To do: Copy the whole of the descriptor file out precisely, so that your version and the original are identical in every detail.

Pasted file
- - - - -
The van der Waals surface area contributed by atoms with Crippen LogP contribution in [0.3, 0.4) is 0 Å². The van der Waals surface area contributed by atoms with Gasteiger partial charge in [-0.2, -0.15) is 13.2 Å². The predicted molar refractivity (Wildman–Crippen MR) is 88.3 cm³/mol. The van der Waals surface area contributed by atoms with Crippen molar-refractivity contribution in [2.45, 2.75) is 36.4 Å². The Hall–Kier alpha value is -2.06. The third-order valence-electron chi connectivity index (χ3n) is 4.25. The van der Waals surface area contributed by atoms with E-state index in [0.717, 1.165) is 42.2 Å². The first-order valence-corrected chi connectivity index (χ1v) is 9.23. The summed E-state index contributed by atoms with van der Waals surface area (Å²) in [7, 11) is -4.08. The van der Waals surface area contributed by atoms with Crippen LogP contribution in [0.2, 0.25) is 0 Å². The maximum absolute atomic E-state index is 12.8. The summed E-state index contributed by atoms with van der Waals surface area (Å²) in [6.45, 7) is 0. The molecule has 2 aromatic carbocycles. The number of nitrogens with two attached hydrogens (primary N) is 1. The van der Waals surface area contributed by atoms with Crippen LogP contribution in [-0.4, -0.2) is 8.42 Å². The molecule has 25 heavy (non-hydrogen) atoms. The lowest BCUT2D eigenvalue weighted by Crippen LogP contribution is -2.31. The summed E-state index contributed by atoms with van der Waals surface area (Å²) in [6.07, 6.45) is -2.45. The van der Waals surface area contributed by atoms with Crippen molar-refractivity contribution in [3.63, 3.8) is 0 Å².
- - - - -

The van der Waals surface area contributed by atoms with Crippen LogP contribution in [0.3, 0.4) is 0 Å². The van der Waals surface area contributed by atoms with Gasteiger partial charge in [-0.2, -0.15) is 13.2 Å². The predicted molar refractivity (Wildman–Crippen MR) is 88.3 cm³/mol. The van der Waals surface area contributed by atoms with Crippen molar-refractivity contribution in [2.45, 2.75) is 36.4 Å². The Hall–Kier alpha value is -2.06. The third-order valence-electron chi connectivity index (χ3n) is 4.25. The van der Waals surface area contributed by atoms with E-state index in [0.717, 1.165) is 42.2 Å². The first-order valence-corrected chi connectivity index (χ1v) is 9.23. The summed E-state index contributed by atoms with van der Waals surface area (Å²) in [7, 11) is -4.08. The van der Waals surface area contributed by atoms with Crippen LogP contribution in [0.2, 0.25) is 0 Å². The maximum absolute atomic E-state index is 12.8. The summed E-state index contributed by atoms with van der Waals surface area (Å²) in [6.45, 7) is 0. The molecule has 2 aromatic carbocycles. The number of nitrogens with two attached hydrogens (primary N) is 1. The van der Waals surface area contributed by atoms with Crippen LogP contribution in [-0.4, -0.2) is 8.42 Å². The molecule has 25 heavy (non-hydrogen) atoms. The lowest BCUT2D eigenvalue weighted by Crippen LogP contribution is -2.31. The summed E-state index contributed by atoms with van der Waals surface area (Å²) in [6.07, 6.45) is -2.45. The van der Waals surface area contributed by atoms with Crippen molar-refractivity contribution in [3.63, 3.8) is 0 Å².